4. I have alot of problems with these No Knock raids when the police like to execute them late at night. They like to wake people up before they can think with a clear head and if someone wakes up trying to defend their home and property they can likely end up dead.
    If this article is about the video I saw a week or so ago the cops bust in and yell who they are, you see a guy appear at the edge of a hallway holding a golf club a few seconds pass and then the guy with the gold club is shot I think 3 times.
    I think it was about 23 seconds from when they burst in announcing themselves to when the man was shot.
    If the cops did this to me I would probably be dead too. I’m losing my hearing and may not have understood what was being said at first and could easily see myself in this guys shoes.
    If they burst in when I am sleeping I think the cops yelling would wake me up but I wouldn’t have understood it and jumped out of bed to see what was going on and would likely be shot.
    I think these No Knocks seriously take away from our rights of being secure in our homes and persons because it can make people hesitate to defend their own home when there are so many instances of cops doing this and even making mistakes and picking the wrong house.

  5. given the number of armed citizens in this country how soon will it be before cops get shot in one of these brain dean maneuvers? And will the courts be as understanding of the shooter (assuming he is left alive) as they are of the cops?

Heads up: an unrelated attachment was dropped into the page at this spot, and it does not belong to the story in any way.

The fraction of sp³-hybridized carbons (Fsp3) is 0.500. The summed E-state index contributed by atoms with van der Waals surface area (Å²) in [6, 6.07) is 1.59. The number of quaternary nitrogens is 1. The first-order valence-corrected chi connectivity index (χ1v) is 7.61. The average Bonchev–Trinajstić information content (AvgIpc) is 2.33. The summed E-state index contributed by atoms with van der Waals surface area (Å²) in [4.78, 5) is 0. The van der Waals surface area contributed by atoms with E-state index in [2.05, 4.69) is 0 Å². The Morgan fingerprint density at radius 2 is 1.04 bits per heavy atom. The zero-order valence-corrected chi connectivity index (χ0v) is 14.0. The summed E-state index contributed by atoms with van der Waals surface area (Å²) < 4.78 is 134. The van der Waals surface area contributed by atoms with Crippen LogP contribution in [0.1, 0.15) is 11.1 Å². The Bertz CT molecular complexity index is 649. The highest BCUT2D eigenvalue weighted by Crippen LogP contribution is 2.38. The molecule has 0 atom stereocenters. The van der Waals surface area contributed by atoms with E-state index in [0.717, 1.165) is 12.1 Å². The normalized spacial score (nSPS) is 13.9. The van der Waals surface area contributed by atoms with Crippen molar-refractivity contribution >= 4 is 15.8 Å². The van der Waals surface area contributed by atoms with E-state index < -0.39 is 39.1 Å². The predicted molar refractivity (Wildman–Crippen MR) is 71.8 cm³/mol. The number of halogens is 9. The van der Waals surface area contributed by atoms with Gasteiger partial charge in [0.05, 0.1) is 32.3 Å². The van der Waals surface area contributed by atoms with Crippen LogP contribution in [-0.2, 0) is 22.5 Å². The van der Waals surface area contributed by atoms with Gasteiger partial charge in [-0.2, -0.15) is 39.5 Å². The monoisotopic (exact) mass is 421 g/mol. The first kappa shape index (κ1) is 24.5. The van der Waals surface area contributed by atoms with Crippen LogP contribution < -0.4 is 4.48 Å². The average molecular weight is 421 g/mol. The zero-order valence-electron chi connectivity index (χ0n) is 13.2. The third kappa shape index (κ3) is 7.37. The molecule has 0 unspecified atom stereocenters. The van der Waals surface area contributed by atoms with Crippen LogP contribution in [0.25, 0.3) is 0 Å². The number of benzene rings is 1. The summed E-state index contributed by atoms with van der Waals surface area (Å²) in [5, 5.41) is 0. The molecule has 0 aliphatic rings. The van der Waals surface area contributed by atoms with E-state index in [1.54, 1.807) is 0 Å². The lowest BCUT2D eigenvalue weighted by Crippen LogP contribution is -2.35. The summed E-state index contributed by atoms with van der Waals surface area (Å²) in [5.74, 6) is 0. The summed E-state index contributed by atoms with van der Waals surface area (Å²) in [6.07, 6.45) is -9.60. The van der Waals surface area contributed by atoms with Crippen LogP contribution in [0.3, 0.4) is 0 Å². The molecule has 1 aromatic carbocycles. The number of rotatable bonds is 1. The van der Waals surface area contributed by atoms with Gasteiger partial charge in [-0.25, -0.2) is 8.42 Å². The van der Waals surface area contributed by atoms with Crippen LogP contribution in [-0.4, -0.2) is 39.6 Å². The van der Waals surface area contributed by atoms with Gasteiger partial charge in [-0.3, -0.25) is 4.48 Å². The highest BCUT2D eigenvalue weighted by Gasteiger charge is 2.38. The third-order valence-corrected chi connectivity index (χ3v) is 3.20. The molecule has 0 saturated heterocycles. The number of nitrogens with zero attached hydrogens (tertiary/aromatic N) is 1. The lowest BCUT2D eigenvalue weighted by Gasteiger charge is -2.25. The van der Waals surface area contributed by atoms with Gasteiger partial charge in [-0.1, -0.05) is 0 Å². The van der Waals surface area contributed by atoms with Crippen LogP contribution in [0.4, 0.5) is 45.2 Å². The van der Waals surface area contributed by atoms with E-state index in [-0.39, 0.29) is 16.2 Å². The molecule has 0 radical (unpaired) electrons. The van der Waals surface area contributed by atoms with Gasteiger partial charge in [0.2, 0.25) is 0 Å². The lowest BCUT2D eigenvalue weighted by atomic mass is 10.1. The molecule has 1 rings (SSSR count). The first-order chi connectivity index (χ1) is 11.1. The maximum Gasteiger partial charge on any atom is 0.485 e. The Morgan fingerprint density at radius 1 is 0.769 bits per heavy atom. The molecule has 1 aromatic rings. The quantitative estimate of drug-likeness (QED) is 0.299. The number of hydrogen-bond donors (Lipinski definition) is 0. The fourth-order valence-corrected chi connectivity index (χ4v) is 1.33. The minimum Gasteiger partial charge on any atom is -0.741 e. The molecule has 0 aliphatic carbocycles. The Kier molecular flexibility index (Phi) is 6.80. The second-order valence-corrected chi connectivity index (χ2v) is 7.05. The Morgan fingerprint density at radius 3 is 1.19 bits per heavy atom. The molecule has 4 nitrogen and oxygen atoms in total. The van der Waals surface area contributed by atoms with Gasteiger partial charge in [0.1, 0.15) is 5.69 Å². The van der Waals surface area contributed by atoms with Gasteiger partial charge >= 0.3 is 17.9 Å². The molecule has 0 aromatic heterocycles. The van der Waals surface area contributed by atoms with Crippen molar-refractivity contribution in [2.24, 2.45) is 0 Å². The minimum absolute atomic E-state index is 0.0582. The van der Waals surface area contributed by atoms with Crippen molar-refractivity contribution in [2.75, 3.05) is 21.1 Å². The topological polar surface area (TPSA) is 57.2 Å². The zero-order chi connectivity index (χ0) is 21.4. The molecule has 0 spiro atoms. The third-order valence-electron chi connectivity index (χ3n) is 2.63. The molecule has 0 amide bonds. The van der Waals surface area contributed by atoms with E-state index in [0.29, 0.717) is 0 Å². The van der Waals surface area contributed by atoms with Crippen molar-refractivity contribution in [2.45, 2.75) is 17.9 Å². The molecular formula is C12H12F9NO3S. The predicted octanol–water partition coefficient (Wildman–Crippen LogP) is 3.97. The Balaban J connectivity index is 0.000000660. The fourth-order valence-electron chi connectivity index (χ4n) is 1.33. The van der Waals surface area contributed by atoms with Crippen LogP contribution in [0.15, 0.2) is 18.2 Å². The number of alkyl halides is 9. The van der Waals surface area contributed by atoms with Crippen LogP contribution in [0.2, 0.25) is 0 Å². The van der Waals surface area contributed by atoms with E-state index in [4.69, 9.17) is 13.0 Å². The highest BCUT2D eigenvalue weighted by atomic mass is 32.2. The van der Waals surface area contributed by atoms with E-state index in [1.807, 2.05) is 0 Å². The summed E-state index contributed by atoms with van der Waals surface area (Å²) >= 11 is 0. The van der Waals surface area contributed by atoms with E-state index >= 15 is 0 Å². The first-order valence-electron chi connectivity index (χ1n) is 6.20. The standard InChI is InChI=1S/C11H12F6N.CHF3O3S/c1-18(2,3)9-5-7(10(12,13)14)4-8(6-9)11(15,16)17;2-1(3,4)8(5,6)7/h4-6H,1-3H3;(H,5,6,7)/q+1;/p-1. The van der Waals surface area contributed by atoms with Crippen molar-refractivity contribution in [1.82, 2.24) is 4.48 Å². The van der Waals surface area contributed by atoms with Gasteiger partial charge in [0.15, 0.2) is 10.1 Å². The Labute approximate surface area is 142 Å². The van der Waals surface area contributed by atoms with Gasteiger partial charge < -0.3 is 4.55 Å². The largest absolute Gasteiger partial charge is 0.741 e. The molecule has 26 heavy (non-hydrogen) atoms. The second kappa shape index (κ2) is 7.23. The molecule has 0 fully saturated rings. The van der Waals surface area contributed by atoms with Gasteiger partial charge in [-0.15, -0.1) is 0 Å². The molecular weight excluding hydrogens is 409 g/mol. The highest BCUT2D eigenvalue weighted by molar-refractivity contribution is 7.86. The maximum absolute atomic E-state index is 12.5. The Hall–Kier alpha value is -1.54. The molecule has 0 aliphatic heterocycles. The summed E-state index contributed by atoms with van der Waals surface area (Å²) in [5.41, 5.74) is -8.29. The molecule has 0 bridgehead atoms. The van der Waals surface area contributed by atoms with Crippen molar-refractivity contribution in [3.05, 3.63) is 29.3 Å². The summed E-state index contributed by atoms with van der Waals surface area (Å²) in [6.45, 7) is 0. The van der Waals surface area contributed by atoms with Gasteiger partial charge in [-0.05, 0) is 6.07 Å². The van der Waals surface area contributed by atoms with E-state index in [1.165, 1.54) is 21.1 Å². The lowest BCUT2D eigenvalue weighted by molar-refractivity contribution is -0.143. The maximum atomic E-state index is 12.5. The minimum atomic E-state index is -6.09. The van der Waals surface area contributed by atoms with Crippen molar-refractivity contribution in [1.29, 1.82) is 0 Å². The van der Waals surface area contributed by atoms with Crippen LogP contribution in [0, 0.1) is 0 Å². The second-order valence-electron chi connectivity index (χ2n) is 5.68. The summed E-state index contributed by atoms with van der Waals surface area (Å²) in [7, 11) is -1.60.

Minneapolis, MN just settled with a home owner whos house was shot up when he opened fire on a no knock raid. The amazing thing was nobody got hit despite 20-30 rounds being fired by the 2 sides. Well, that and the fact that the executed the raid based on the word of a paid informer and no evidence.

  6. There are so many screw-ups so often by so many officers it might be about time to go “British” where the officers don’t normally carry guns. They do have access to guns, but the extra steps it takes them to become armed may allow the situations to cool down enough for them to get their wits together. Their profession is going down the toilet on a daily basis it appears.

  7. I guess no one heard fore……or is that four….I suppose those with real weapons can play through….I am wondering if they can use a mulligans on this shot?

  8. I think the shooter did get a Mulligan because the police force claimed the shiny object in his hands could have been a gun. I am a little confused here. Since they had surprise on their side and a massive firepower and manpower advantage, why wouldn’t you turn on the lights so you can see who is threatening you and what the object is? I wonder if the Supreme Court would regain some sense if one of their homes had been the target of a no-knock attack?

  9. When the next-to-the-last living person is killed by the last living person, absent parthenogenesis, the war on drugs will have finally been successfully won.